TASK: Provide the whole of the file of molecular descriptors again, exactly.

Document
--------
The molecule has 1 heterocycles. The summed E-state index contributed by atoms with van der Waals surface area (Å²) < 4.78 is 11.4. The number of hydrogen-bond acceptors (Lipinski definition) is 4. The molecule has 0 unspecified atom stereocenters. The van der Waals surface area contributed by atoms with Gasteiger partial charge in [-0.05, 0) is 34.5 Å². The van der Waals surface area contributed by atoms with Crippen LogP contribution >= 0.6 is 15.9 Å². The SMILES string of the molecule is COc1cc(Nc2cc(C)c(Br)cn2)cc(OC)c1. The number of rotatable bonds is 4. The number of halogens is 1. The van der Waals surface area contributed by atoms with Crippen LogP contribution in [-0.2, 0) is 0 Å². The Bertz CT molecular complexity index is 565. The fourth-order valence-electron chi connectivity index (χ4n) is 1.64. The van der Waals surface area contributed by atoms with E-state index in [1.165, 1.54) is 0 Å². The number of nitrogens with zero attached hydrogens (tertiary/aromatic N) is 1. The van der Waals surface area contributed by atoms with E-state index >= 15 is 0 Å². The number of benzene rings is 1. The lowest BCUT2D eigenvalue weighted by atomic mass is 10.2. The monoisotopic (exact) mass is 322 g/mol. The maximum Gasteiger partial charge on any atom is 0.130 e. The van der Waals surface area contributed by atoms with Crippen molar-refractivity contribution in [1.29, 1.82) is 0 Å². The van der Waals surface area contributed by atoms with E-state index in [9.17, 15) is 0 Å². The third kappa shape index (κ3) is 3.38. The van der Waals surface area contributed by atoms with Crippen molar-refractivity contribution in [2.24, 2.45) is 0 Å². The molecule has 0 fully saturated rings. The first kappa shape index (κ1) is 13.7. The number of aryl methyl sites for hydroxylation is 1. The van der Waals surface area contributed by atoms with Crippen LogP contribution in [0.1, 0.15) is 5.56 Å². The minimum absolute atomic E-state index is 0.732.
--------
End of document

The molecule has 1 heterocycles. The summed E-state index contributed by atoms with van der Waals surface area (Å²) < 4.78 is 11.4. The number of hydrogen-bond acceptors (Lipinski definition) is 4. The molecule has 0 unspecified atom stereocenters. The van der Waals surface area contributed by atoms with Gasteiger partial charge in [-0.05, 0) is 34.5 Å². The van der Waals surface area contributed by atoms with Crippen LogP contribution >= 0.6 is 15.9 Å². The SMILES string of the molecule is COc1cc(Nc2cc(C)c(Br)cn2)cc(OC)c1. The number of rotatable bonds is 4. The number of halogens is 1. The van der Waals surface area contributed by atoms with Crippen LogP contribution in [-0.2, 0) is 0 Å². The Bertz CT molecular complexity index is 565. The fourth-order valence-electron chi connectivity index (χ4n) is 1.64. The van der Waals surface area contributed by atoms with E-state index in [1.165, 1.54) is 0 Å². The number of nitrogens with zero attached hydrogens (tertiary/aromatic N) is 1. The van der Waals surface area contributed by atoms with E-state index >= 15 is 0 Å². The number of benzene rings is 1. The lowest BCUT2D eigenvalue weighted by atomic mass is 10.2. The monoisotopic (exact) mass is 322 g/mol. The maximum Gasteiger partial charge on any atom is 0.130 e. The van der Waals surface area contributed by atoms with Crippen molar-refractivity contribution in [1.29, 1.82) is 0 Å². The van der Waals surface area contributed by atoms with E-state index in [9.17, 15) is 0 Å². The third kappa shape index (κ3) is 3.38. The van der Waals surface area contributed by atoms with Crippen molar-refractivity contribution in [2.24, 2.45) is 0 Å². The molecule has 0 fully saturated rings. The first kappa shape index (κ1) is 13.7. The number of aryl methyl sites for hydroxylation is 1. The van der Waals surface area contributed by atoms with Crippen LogP contribution in [0.1, 0.15) is 5.56 Å². The minimum absolute atomic E-state index is 0.732.